Henry Ford and Fordism


Henry Ford and Fordism are closely associated with the mass production and consumption model that characterized the 20th century, particularly in the automobile industry.

The Mindset and Method of H. Ford

An American industrialist at the beginning of the century, Henry Ford was born in 1863 and passed away in 1947. Ford became famous for introducing assembly line work into his factories, adapting Taylor’s principles of rationalization to the automobile. In this sense, he continued Taylor’s work: once work is broken down into small tasks, it can be mechanized on the assembly line.

This took the logic of strict control of labor a step further. Now, it’s the machine itself, through the movement of conveyor belts carrying parts, that dictates the pace of work and production to humans. The 20th-century industrial model developed from the Fordist mode of production, which significantly contributed to global economic growth.

Fundamentally, the goal was to reduce elementary operating times by rationalizing them through advanced mechanization that synchronized production flows.

A second principle established a strict hierarchy between design, production organization, and sales, following an upstream control principle: goods produced in large quantities and at low costs always found buyers, even if their quality was not necessarily considered excellent.

Ultimately, the Fordist mode of production developed in line with the spirit of the famous liberal law of markets elaborated by J.-B. Say, which posits that supply creates its own demand. The Fordist mode of production indeed aimed at reducing prices to foster mass consumption.

If H. Ford was often called a visionary and left such a mark on the global production system, it’s because he showed innovation in mass production organization while contributing to raising the purchasing power of workers in industrial enterprises.

The Principles of the Fordist Model

The concept of the Fordist production organization model gained prominence due to its pragmatic and innovative nature at the beginning of the century. Three main innovations introduced by Ford in the American automobile construction can be distinguished.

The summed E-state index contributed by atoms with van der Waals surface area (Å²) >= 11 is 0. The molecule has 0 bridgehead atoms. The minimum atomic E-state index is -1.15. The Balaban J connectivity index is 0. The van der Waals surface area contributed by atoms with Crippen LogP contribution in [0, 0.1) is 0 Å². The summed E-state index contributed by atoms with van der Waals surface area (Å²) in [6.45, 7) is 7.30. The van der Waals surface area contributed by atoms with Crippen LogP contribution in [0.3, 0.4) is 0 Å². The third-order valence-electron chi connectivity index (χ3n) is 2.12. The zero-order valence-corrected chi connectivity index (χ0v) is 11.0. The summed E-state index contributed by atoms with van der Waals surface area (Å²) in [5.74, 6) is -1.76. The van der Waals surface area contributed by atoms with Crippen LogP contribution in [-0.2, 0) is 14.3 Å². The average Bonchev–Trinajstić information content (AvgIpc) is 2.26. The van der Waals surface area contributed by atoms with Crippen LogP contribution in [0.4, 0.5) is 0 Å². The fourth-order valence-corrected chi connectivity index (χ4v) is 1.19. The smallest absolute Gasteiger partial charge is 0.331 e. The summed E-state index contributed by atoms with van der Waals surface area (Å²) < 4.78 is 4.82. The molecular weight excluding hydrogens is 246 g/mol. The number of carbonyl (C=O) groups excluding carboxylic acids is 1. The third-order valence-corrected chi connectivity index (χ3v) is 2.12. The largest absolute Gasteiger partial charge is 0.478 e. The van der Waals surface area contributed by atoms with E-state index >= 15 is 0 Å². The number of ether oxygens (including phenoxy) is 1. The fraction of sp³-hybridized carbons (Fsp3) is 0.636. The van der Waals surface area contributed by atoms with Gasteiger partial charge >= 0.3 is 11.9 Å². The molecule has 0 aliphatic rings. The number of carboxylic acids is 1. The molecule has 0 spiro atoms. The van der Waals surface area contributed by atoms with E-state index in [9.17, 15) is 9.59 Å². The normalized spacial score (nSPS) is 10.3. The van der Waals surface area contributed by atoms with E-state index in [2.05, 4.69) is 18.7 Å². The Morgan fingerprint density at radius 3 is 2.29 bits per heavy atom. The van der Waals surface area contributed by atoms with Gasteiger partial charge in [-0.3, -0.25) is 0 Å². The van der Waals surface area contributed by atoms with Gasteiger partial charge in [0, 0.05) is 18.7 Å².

The Assembly Line

Ford continued Taylor’s work by emphasizing the horizontal division of labor. This division, a factor in the simplification of work, meant endless repetition of the same actions for the basic worker.

Moreover, Ford quickly introduced mechanization into his factories. While Taylor proposed rationalizing tools and work activities, Ford increasingly used machines. By substituting capital for labor, he gradually replaced living labor with dead labor. Within production units, the circulation of parts ensured by conveyors enabled continuous flow production.

The assembly line work principle is based on the idea that it’s no longer the worker who moves around the product they are making, but the product that moves along the assembly line in front of a series of workers stationed at their workstations. This mechanization had the advantage of eliminating a large part of manual handling work through the automatic movement of parts.

It also facilitated stricter inventory management. Ultimately, assembly line work led to workers losing control over the pace of their work, as the assembly line now dictates the rhythm to follow.

The Principle of Standardization of Production Goods

The goal was to achieve large-scale industrial production using interchangeable and standardized parts. Increased production through improved productivity also led to lower unit production costs and, therefore, economies of scale.

Following this logic, the first car produced in large series, the Ford Model T, could be marketed at a competitive price thanks to achieving economies of scale. This led H. Ford to a famous saying: “You can have any color as long as it’s black.”

The Five-Dollar-a-Day Principle

Starting from January 1, 1914, Ford innovated in terms of wages by nearly doubling the wages of the time through the introduction of a daily wage of five dollars. Faced with some labor instability in the factories, the aim was to retain workers through an attractive remuneration system for the time.